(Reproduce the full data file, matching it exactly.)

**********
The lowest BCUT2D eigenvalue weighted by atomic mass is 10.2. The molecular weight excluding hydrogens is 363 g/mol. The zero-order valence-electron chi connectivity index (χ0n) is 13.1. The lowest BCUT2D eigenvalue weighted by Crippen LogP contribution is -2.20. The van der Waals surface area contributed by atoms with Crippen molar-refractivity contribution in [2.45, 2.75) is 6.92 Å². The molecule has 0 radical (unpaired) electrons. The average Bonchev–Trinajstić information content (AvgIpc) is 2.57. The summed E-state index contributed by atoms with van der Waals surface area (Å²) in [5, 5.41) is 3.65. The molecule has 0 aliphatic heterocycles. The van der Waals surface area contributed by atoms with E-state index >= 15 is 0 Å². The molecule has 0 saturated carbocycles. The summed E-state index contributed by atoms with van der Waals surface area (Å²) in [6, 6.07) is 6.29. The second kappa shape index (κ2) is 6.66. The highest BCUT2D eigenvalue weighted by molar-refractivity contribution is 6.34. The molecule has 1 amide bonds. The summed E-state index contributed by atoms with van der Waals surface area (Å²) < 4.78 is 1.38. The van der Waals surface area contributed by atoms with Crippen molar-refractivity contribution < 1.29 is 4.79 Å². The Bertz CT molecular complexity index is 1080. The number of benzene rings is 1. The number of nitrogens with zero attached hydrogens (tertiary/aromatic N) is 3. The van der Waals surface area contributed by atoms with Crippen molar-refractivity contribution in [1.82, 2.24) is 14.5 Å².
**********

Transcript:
The lowest BCUT2D eigenvalue weighted by atomic mass is 10.2. The molecular weight excluding hydrogens is 363 g/mol. The zero-order valence-electron chi connectivity index (χ0n) is 13.1. The lowest BCUT2D eigenvalue weighted by Crippen LogP contribution is -2.20. The van der Waals surface area contributed by atoms with Crippen molar-refractivity contribution in [2.45, 2.75) is 6.92 Å². The molecule has 0 radical (unpaired) electrons. The average Bonchev–Trinajstić information content (AvgIpc) is 2.57. The summed E-state index contributed by atoms with van der Waals surface area (Å²) in [5, 5.41) is 3.65. The molecule has 0 aliphatic heterocycles. The van der Waals surface area contributed by atoms with E-state index >= 15 is 0 Å². The molecule has 0 saturated carbocycles. The summed E-state index contributed by atoms with van der Waals surface area (Å²) in [6, 6.07) is 6.29. The second kappa shape index (κ2) is 6.66. The highest BCUT2D eigenvalue weighted by molar-refractivity contribution is 6.34. The molecule has 1 amide bonds. The summed E-state index contributed by atoms with van der Waals surface area (Å²) < 4.78 is 1.38. The van der Waals surface area contributed by atoms with Crippen molar-refractivity contribution < 1.29 is 4.79 Å². The Bertz CT molecular complexity index is 1080. The number of benzene rings is 1. The number of nitrogens with zero attached hydrogens (tertiary/aromatic N) is 3. The van der Waals surface area contributed by atoms with Crippen molar-refractivity contribution in [1.82, 2.24) is 14.5 Å².